Millennial women drinking beer

Drink Up: Craft Beer Is No Longer Just a Man’s Game

I distinctly remember the first time I had a beer.

I was in college, and someone handed me a Budweiser in the foulest smelling apartment I had ever been in. I thought it was the best thing I had ever tasted, whether it was because I was so dehydrated due to sweating the entire walk over, or if it was the mugginess that hung in the apartment, but I drank the entire thing in minutes.

Since then, I have thankfully learned a lot (about beer, muggy apartments, and parties).

I found out about craft beer at another party, in a similar fashion, when I was handed a Sierra Nevada Pale Ale and was told to “stop drinking that shit” after I brought a forty of Bud Light (so young, so naïve).

I started trying different beers, and learned everything I could about craft beers. What do you mean there’s different kinds of beers? What’s the difference between a Stout and a Pilsner? I embarked on a journey of beer knowledge, and was lucky enough to find a bar nearby (that I now frequent) that has one hundred craft beers on tap. YES!

What I also stumbled upon in my research, both then and now, is a lack of seeing women drinking beer, and finding words like “manly,” “man cave,” and “for Father’s Day” associated with almost every article that I read. I wasn’t offended – but surprised. I noticed that the notion that associates wine as a “woman’s drink” (which I never understood, I mean, have you seen a single mafia movie? Those bosses enjoy their good Italian wine) is the same as beer being a “man’s drink.”

Then came the real, in-my-face realisations of what it’s like schooling men who approach me at a bar:

“Wow, you know what an IPA is?!”

“How is it that you know so much about beer? Dad taught you?”

“Aren’t you worried about the calories?”

“You're a woman! How is it that you know so much about beer?" Eye roll.

Apparently, not many men out there like being told or educated about something that is inherently “masculine”. The assumption as to why I know so much about beer is either tied to: my father, a boyfriend, or because I must be “one of the guys.” I’d also like to point you to this ridiculously sexist article that was posted on Thought Catalog. Thanks for the craft beer shout out, but we really don’t need any of those other ideas perpetuated. Plus, it still makes it seem like this rarity is a coveted prize for a man to behold. My eyerolling is getting severe now.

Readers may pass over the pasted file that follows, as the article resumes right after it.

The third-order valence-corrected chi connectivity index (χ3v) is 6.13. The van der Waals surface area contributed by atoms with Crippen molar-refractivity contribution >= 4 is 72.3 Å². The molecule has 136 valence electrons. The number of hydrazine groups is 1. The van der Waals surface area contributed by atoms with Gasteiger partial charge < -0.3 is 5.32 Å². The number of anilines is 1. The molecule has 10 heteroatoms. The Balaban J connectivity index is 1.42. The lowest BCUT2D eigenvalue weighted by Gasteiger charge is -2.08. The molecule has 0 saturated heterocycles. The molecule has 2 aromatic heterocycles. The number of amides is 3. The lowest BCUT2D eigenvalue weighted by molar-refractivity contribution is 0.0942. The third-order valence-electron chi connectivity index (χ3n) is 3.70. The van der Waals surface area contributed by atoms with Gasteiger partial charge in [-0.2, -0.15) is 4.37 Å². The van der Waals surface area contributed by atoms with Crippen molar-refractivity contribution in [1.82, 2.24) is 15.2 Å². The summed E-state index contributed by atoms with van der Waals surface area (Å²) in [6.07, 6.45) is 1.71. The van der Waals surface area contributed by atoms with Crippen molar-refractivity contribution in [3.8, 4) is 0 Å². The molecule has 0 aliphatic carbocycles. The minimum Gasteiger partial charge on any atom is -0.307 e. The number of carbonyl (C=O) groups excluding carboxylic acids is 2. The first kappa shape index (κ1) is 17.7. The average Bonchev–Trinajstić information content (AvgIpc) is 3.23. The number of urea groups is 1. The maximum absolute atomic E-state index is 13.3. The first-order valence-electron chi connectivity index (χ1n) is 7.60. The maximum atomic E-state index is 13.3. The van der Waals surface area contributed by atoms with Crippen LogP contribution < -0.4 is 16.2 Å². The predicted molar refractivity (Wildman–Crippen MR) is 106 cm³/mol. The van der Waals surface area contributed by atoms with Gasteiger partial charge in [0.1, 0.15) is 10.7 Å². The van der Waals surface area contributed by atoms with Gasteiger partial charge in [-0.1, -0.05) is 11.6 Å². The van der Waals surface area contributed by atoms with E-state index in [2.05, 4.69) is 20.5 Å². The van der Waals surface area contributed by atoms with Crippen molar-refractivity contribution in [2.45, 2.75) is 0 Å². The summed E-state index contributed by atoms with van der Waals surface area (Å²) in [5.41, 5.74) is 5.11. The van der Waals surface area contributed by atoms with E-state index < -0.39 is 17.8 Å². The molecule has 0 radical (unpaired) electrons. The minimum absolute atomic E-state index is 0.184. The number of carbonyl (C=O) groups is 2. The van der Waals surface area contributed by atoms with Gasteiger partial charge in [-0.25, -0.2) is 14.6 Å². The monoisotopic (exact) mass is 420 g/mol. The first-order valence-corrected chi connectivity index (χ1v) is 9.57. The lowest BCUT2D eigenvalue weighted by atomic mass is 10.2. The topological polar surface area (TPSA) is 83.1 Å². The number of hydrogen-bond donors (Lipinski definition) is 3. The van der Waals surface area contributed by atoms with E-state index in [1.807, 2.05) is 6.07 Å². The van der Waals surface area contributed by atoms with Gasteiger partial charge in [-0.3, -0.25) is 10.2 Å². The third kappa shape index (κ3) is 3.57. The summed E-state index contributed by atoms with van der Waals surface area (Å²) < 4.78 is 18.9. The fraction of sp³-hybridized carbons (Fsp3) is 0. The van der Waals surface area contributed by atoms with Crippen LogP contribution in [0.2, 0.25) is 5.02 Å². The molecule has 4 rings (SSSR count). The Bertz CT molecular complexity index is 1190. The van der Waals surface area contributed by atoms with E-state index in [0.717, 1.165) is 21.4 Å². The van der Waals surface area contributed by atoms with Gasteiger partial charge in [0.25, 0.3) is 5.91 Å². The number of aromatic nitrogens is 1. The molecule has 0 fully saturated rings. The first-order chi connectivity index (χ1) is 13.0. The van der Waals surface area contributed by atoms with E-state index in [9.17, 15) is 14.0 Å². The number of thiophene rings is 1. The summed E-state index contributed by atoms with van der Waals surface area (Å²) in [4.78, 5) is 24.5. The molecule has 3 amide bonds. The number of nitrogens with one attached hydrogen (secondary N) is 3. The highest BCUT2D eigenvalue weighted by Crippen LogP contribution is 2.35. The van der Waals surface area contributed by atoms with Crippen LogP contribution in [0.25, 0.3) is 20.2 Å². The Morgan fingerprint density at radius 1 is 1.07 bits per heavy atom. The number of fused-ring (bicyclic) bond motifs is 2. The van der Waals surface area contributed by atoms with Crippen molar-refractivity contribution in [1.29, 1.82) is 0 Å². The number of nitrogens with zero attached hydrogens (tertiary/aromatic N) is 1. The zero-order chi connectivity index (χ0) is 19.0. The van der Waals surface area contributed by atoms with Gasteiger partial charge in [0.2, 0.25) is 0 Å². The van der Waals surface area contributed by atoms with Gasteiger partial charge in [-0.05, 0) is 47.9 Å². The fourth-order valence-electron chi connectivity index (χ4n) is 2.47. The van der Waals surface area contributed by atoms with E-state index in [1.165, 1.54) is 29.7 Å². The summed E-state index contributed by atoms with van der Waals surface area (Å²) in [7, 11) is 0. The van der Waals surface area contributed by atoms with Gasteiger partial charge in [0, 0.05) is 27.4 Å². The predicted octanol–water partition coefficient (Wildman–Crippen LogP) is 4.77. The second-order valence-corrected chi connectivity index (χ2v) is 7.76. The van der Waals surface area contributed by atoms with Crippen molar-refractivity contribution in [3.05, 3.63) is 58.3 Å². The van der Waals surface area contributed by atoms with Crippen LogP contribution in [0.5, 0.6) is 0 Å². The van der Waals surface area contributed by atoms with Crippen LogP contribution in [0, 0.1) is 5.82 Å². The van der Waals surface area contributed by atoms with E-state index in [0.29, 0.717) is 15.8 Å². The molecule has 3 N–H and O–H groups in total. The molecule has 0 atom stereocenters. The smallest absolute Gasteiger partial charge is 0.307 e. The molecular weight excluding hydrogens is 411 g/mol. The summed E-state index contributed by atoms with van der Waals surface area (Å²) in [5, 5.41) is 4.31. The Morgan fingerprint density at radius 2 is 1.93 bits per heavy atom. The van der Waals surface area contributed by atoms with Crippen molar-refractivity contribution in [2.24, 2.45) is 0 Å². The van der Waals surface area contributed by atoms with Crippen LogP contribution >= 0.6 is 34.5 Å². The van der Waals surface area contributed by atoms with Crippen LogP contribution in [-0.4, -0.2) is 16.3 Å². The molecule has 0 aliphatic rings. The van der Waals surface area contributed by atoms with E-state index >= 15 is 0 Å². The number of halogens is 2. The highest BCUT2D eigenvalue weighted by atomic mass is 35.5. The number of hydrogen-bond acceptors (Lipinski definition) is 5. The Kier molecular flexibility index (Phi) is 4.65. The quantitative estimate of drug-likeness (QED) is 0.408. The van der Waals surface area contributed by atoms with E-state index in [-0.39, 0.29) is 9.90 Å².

So why is it such an unfathomable idea that I like beer, and want to learn more about it?

There’s this preconception about beer being a man’s drink, a part of the man cave and the lubricant to male bonding that happens when the wives are drinking spritzers or some watermelon-infused-who-knows-what upstairs. To be fair, not many women I know enjoy drinking beer. A close friend of mine says that my favorite Summer Ale tastes like liquid body odour. But there is a population of women who drink, enjoy, and take beer seriously who need to be acknowledged.

As a fun history fact, women were here first. Since this is an excuse I hear from anyone on almost any topic to validate inclusion (I liked this band first! We did this first!), I feel it’s fair to point out that women were the ones in Ancient Egypt who sold and produced beer and, in the United States, beer did not become a male-dominated sector until the Industrial Revolution.

The other prejudice that makes many women shy away is because beer is seen as a high calorie content beverage, and women are apparently supposed to stay away from fatty foods and opt for skinny girl cocktails and 100-and-under calorie options. In a world where passive aggressive calorie-shaming is real – “I know I shouldn’t be eating this”, “Oh, well, this is going straight to my thighs” – drinking a beer is seen as out of the question.

Please, tell me how this is fair when beer bellies are glorified into ‘dad bods’?

Then, the issue of advertising craft beers comes into play. Not only are most breweries and careers that have to do with beer (beer reviewers and writers included) male-dominated, but also we have labels like this circulating the craft beer market:

Clown Shoes Beer 'Tramp Stamp' Advert

Image courtesy of

Now, does this mean I’m going to start brewing my own beer, then plaster a sexy, shirtless man who, a la Ryan Reynolds, is standing a foot away from a caricature of myself while I drink out of a large brown bottle? Okay, maybe, if given the chance… In all seriousness, though, I acknowledge that not all advertisements for craft beers are offensive or portray women poorly. Some are brewed by women themselves. But, within advertising in general, there is an unbending bias that exists in the over-hyped sexual portrayal of women. With this being a “man’s game” and a “man’s world” for a huge part of the market, we need to level the playing field.

So I’m spearheading the campaign to get rid of this (and many other) sexist misconceptions. Who’s with me?

Next round is on me.

For anyone who wants to learn more about craft beer, here are some quick cheat sheets that will help:

Be a Beer Expert

Pairing Your Beer

Image Credit: Carlsberg Group

Written by:

Rebecca is a Corporate Communications Associate and freelance writer. Her words can be found on The Urban Realist and Culture Stocked, as well as My Little Black Book. Rebecca enjoys dark humour, good music, and a well-thought out pun. You'll find her drinking coffee with her sunglasses on at almost any given time.

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